Dia de los muertos celebration nears

La Raza Club members share cultural traditions

By Mayra Garcia, Staff Illustrator

Gathered in the Liberal Arts Building on Thursday from 2 to 3 p.m., La Raza Club members shared thoughts and ideas for their upcoming Day of the Dead event.

Day of the Dead, most commonly known as “Dia De los Muertos,” is a Mexican holiday of remembrance and prayers to the deceased.

Jeannette Martinez, Latin American studies major and president of La Raza, said they plan to set up an altar inside the Library to honor the dead. Martinez said a display case has also been set aside for added decorations and will remain on display until Nov. 4.

Aside from the planned altar, Maria Lara, a political science major and La Raza Inter-Club Council representative, said La Raza will have a screening event titled “Feeding our Ancestors,” on Tuesday in LA-26, a film to further educate people about the relevance of cultural traditions.

Martinez said educating people about the culture is important. She said there are plenty who seem to have lost their culture and put aside their traditions.

“It is important to continue cultural practices in order to pass down the beauty of these traditions,” she said.

Hopeful to touch the hearts of some and bring engagement, La Raza studies professor Edgar Mojica said that sometime during the screening event, students, staff and La Raza members will all be given the opportunity to recite poems.

Lara said there is also contemplation of a “Best Mole” contest. Students and staff who sign up will be required to bring their own mole, a traditional Mexican dish that consists of many ingredients served with chicken, to be judged by La Raza members.

Alejandro Gonzalez, history major and vice president of the club, said the contest will serve to get people together and that anyone is welcome to come eat some mole, provided there is enough for all.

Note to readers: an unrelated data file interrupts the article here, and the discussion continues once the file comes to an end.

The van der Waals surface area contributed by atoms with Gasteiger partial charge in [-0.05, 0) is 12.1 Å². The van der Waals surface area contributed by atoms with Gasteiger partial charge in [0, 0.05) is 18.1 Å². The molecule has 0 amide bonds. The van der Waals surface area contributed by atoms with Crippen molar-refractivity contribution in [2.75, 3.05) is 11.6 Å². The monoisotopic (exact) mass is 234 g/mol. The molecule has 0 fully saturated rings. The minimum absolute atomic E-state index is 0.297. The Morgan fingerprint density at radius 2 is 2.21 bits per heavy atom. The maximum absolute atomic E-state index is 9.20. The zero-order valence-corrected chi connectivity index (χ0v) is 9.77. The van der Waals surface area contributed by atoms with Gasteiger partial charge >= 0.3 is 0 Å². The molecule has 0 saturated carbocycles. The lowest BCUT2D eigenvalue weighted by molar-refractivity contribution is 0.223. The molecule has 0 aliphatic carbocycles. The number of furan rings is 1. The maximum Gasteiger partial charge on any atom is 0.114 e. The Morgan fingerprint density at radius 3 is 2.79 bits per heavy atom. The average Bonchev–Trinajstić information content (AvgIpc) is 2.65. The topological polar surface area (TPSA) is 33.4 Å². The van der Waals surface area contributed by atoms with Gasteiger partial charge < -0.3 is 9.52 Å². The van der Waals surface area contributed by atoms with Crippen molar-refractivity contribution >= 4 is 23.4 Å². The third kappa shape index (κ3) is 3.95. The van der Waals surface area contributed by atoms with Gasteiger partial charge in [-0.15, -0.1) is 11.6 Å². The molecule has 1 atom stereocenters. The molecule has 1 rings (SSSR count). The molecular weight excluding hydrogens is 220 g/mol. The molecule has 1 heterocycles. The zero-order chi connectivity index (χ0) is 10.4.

In their last meeting, several La Raza members, along with help from some Puente Club members, were seen working on clay figures and “skulls made out of paper mache,” Martinez said.

Re-using materials and skulls from last year, the group has a total of about 100.

ICC representative Lara said the painted skulls, which root to traditions of indigenous people, will beautify the altar once it is set up.

“This is one of the few customs that has been fortunate enough to stick around,” she said.

Martinez said it seems like La Raza has more fire this semester.

She said the unity, energy and consistency of the club this semester is a result of schedules meeting up, and said she hopes to see more involvement of La Raza as opposed to last year.

Being part of a club not only allows one to participate but also to experience and learn about the culture, computer engineering major Ogheneyengbame Akpojiyovbi said.

A new member of La Raza, Akpojiyovbi said, “(The club) leaves me with a good mindset of family appreciation.”

There is a lot that you can learn from being part of a club, Max Rivera, physics major and La Raza’s newly positioned treasurer, said. Rivera said he looks forward to teaching and the culture.

Future meetings will be held in LA-26.